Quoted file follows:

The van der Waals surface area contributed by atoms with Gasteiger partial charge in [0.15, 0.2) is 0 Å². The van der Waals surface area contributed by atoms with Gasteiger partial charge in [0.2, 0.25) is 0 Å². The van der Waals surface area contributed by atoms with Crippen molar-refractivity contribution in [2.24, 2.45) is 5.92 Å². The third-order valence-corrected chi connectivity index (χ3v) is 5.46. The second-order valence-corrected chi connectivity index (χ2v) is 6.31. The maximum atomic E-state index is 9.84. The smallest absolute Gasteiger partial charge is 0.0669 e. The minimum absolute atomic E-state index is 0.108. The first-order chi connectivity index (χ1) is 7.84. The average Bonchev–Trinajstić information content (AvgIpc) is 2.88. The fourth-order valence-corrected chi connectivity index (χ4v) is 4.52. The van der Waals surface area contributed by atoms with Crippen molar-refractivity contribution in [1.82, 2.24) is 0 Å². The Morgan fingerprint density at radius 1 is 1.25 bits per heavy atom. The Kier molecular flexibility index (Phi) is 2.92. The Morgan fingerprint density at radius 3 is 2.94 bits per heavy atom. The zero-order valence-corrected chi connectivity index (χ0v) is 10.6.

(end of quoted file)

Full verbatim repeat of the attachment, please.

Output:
The van der Waals surface area contributed by atoms with Gasteiger partial charge in [0.15, 0.2) is 0 Å². The van der Waals surface area contributed by atoms with Gasteiger partial charge in [0.2, 0.25) is 0 Å². The van der Waals surface area contributed by atoms with Crippen molar-refractivity contribution in [2.24, 2.45) is 5.92 Å². The third-order valence-corrected chi connectivity index (χ3v) is 5.46. The second-order valence-corrected chi connectivity index (χ2v) is 6.31. The maximum atomic E-state index is 9.84. The smallest absolute Gasteiger partial charge is 0.0669 e. The minimum absolute atomic E-state index is 0.108. The first-order chi connectivity index (χ1) is 7.84. The average Bonchev–Trinajstić information content (AvgIpc) is 2.88. The fourth-order valence-corrected chi connectivity index (χ4v) is 4.52. The van der Waals surface area contributed by atoms with Crippen molar-refractivity contribution in [1.82, 2.24) is 0 Å². The Morgan fingerprint density at radius 1 is 1.25 bits per heavy atom. The Kier molecular flexibility index (Phi) is 2.92. The Morgan fingerprint density at radius 3 is 2.94 bits per heavy atom. The zero-order valence-corrected chi connectivity index (χ0v) is 10.6.